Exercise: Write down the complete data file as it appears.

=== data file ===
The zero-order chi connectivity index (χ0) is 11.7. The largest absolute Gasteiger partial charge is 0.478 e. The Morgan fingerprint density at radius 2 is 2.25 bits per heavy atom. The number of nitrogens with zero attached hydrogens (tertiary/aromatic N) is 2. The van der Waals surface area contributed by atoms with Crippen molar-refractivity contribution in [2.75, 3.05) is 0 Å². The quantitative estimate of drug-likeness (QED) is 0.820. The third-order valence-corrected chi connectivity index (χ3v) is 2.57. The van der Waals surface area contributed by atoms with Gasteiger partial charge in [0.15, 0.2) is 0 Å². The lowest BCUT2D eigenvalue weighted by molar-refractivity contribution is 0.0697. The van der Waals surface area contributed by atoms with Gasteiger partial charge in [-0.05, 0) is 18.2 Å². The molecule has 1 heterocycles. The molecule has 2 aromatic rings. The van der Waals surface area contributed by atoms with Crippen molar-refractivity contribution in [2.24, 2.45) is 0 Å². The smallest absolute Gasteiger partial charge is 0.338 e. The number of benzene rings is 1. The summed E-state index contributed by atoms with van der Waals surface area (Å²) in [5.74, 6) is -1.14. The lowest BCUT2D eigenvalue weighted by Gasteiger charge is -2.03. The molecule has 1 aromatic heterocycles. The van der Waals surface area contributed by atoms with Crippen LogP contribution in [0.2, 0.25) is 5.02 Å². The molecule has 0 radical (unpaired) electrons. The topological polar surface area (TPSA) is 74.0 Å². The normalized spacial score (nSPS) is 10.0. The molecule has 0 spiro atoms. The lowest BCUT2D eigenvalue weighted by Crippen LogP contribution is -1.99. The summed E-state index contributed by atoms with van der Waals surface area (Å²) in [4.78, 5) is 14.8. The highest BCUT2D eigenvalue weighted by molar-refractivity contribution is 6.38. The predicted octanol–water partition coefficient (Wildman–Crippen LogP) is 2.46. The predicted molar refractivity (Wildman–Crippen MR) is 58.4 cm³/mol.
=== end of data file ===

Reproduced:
The zero-order chi connectivity index (χ0) is 11.7. The largest absolute Gasteiger partial charge is 0.478 e. The Morgan fingerprint density at radius 2 is 2.25 bits per heavy atom. The number of nitrogens with zero attached hydrogens (tertiary/aromatic N) is 2. The van der Waals surface area contributed by atoms with Crippen molar-refractivity contribution in [2.75, 3.05) is 0 Å². The quantitative estimate of drug-likeness (QED) is 0.820. The third-order valence-corrected chi connectivity index (χ3v) is 2.57. The van der Waals surface area contributed by atoms with Gasteiger partial charge in [0.15, 0.2) is 0 Å². The lowest BCUT2D eigenvalue weighted by molar-refractivity contribution is 0.0697. The van der Waals surface area contributed by atoms with Gasteiger partial charge in [-0.05, 0) is 18.2 Å². The molecule has 1 heterocycles. The molecule has 2 aromatic rings. The van der Waals surface area contributed by atoms with Crippen molar-refractivity contribution in [2.24, 2.45) is 0 Å². The smallest absolute Gasteiger partial charge is 0.338 e. The number of benzene rings is 1. The summed E-state index contributed by atoms with van der Waals surface area (Å²) in [5.74, 6) is -1.14. The lowest BCUT2D eigenvalue weighted by Gasteiger charge is -2.03. The molecule has 1 aromatic heterocycles. The van der Waals surface area contributed by atoms with Crippen LogP contribution in [0.2, 0.25) is 5.02 Å². The molecule has 0 radical (unpaired) electrons. The topological polar surface area (TPSA) is 74.0 Å². The normalized spacial score (nSPS) is 10.0. The molecule has 0 spiro atoms. The lowest BCUT2D eigenvalue weighted by Crippen LogP contribution is -1.99. The summed E-state index contributed by atoms with van der Waals surface area (Å²) in [4.78, 5) is 14.8. The highest BCUT2D eigenvalue weighted by molar-refractivity contribution is 6.38. The predicted octanol–water partition coefficient (Wildman–Crippen LogP) is 2.46. The predicted molar refractivity (Wildman–Crippen MR) is 58.4 cm³/mol.